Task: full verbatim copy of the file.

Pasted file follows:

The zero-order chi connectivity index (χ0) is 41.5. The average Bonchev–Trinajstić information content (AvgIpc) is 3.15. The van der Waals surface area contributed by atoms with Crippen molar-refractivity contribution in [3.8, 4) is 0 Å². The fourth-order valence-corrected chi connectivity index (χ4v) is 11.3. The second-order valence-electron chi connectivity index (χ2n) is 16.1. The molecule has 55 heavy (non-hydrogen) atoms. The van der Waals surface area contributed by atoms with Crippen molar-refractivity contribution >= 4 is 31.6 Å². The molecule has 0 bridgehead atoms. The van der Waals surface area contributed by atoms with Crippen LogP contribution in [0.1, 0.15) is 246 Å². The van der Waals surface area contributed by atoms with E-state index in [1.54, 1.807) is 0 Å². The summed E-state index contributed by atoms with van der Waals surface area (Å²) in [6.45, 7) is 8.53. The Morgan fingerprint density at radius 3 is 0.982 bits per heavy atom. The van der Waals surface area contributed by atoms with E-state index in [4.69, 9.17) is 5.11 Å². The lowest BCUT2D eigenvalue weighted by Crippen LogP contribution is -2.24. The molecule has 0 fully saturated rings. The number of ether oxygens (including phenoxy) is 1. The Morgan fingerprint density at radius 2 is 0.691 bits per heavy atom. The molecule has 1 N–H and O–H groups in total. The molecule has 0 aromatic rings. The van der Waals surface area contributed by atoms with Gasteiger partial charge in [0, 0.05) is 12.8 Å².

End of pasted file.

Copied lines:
The zero-order chi connectivity index (χ0) is 41.5. The average Bonchev–Trinajstić information content (AvgIpc) is 3.15. The van der Waals surface area contributed by atoms with Crippen molar-refractivity contribution in [3.8, 4) is 0 Å². The fourth-order valence-corrected chi connectivity index (χ4v) is 11.3. The second-order valence-electron chi connectivity index (χ2n) is 16.1. The molecule has 55 heavy (non-hydrogen) atoms. The van der Waals surface area contributed by atoms with Crippen molar-refractivity contribution >= 4 is 31.6 Å². The molecule has 0 bridgehead atoms. The van der Waals surface area contributed by atoms with Crippen LogP contribution in [0.1, 0.15) is 246 Å². The van der Waals surface area contributed by atoms with E-state index in [1.54, 1.807) is 0 Å². The summed E-state index contributed by atoms with van der Waals surface area (Å²) in [6.45, 7) is 8.53. The Morgan fingerprint density at radius 3 is 0.982 bits per heavy atom. The van der Waals surface area contributed by atoms with E-state index in [4.69, 9.17) is 5.11 Å². The lowest BCUT2D eigenvalue weighted by Crippen LogP contribution is -2.24. The molecule has 0 fully saturated rings. The number of ether oxygens (including phenoxy) is 1. The Morgan fingerprint density at radius 2 is 0.691 bits per heavy atom. The molecule has 1 N–H and O–H groups in total. The molecule has 0 aromatic rings. The van der Waals surface area contributed by atoms with Gasteiger partial charge in [0, 0.05) is 12.8 Å².